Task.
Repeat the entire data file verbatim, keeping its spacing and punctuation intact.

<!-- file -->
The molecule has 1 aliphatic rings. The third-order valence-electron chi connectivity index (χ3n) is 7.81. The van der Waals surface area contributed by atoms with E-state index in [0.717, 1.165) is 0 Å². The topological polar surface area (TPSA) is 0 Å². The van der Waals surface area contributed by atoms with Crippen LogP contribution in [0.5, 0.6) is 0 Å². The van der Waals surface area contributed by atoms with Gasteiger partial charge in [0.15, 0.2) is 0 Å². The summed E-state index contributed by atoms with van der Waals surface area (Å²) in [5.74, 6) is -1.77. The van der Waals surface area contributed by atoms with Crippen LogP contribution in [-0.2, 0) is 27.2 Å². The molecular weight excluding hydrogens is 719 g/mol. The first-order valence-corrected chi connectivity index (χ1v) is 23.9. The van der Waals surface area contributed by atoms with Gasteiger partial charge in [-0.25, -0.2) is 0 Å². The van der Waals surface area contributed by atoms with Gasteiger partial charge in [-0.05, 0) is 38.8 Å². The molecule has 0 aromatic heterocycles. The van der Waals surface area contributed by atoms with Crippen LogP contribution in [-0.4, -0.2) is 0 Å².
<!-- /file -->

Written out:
The molecule has 1 aliphatic rings. The third-order valence-electron chi connectivity index (χ3n) is 7.81. The van der Waals surface area contributed by atoms with E-state index in [0.717, 1.165) is 0 Å². The topological polar surface area (TPSA) is 0 Å². The van der Waals surface area contributed by atoms with Crippen LogP contribution in [0.5, 0.6) is 0 Å². The van der Waals surface area contributed by atoms with Gasteiger partial charge in [0.15, 0.2) is 0 Å². The summed E-state index contributed by atoms with van der Waals surface area (Å²) in [5.74, 6) is -1.77. The van der Waals surface area contributed by atoms with Crippen LogP contribution in [-0.2, 0) is 27.2 Å². The molecular weight excluding hydrogens is 719 g/mol. The first-order valence-corrected chi connectivity index (χ1v) is 23.9. The van der Waals surface area contributed by atoms with Gasteiger partial charge in [-0.25, -0.2) is 0 Å². The van der Waals surface area contributed by atoms with Gasteiger partial charge in [-0.05, 0) is 38.8 Å². The molecule has 0 aromatic heterocycles. The van der Waals surface area contributed by atoms with Crippen LogP contribution in [-0.4, -0.2) is 0 Å².